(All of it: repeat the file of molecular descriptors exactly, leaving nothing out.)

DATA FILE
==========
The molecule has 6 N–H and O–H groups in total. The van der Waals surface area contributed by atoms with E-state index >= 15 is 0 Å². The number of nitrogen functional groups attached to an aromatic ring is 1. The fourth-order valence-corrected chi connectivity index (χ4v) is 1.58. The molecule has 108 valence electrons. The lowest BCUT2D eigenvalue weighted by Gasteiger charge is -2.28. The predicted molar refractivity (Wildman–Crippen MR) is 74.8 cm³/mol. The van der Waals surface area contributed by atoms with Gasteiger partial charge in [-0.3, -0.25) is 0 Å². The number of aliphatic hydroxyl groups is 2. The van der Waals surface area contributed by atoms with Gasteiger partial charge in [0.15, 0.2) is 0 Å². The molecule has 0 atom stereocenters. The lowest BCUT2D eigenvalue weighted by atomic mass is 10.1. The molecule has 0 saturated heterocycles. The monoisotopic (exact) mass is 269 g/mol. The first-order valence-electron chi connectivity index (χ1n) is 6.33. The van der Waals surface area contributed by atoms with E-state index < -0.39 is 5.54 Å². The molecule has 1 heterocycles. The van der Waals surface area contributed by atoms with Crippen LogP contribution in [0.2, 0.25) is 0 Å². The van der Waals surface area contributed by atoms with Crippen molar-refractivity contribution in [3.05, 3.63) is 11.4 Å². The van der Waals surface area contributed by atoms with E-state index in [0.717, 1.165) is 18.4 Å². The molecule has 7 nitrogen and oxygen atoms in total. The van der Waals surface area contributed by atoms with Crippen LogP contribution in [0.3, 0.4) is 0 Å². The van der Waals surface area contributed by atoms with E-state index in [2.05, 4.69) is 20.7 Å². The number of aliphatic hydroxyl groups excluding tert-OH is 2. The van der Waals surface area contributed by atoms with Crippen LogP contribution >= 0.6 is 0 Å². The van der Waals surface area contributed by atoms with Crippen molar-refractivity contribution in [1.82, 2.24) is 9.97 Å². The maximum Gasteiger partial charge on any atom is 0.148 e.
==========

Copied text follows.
The molecule has 6 N–H and O–H groups in total. The van der Waals surface area contributed by atoms with E-state index >= 15 is 0 Å². The number of nitrogen functional groups attached to an aromatic ring is 1. The fourth-order valence-corrected chi connectivity index (χ4v) is 1.58. The molecule has 108 valence electrons. The lowest BCUT2D eigenvalue weighted by Gasteiger charge is -2.28. The predicted molar refractivity (Wildman–Crippen MR) is 74.8 cm³/mol. The van der Waals surface area contributed by atoms with Gasteiger partial charge in [-0.3, -0.25) is 0 Å². The number of aliphatic hydroxyl groups is 2. The van der Waals surface area contributed by atoms with Gasteiger partial charge in [0.15, 0.2) is 0 Å². The molecule has 0 atom stereocenters. The lowest BCUT2D eigenvalue weighted by atomic mass is 10.1. The molecule has 0 saturated heterocycles. The monoisotopic (exact) mass is 269 g/mol. The first-order valence-electron chi connectivity index (χ1n) is 6.33. The van der Waals surface area contributed by atoms with E-state index < -0.39 is 5.54 Å². The molecule has 1 heterocycles. The van der Waals surface area contributed by atoms with Crippen LogP contribution in [0.2, 0.25) is 0 Å². The van der Waals surface area contributed by atoms with Crippen molar-refractivity contribution in [3.05, 3.63) is 11.4 Å². The van der Waals surface area contributed by atoms with E-state index in [0.717, 1.165) is 18.4 Å². The molecule has 7 nitrogen and oxygen atoms in total. The van der Waals surface area contributed by atoms with Crippen LogP contribution in [0.3, 0.4) is 0 Å². The van der Waals surface area contributed by atoms with E-state index in [2.05, 4.69) is 20.7 Å². The number of aliphatic hydroxyl groups excluding tert-OH is 2. The van der Waals surface area contributed by atoms with Crippen LogP contribution >= 0.6 is 0 Å². The van der Waals surface area contributed by atoms with Crippen molar-refractivity contribution in [1.82, 2.24) is 9.97 Å². The maximum Gasteiger partial charge on any atom is 0.148 e.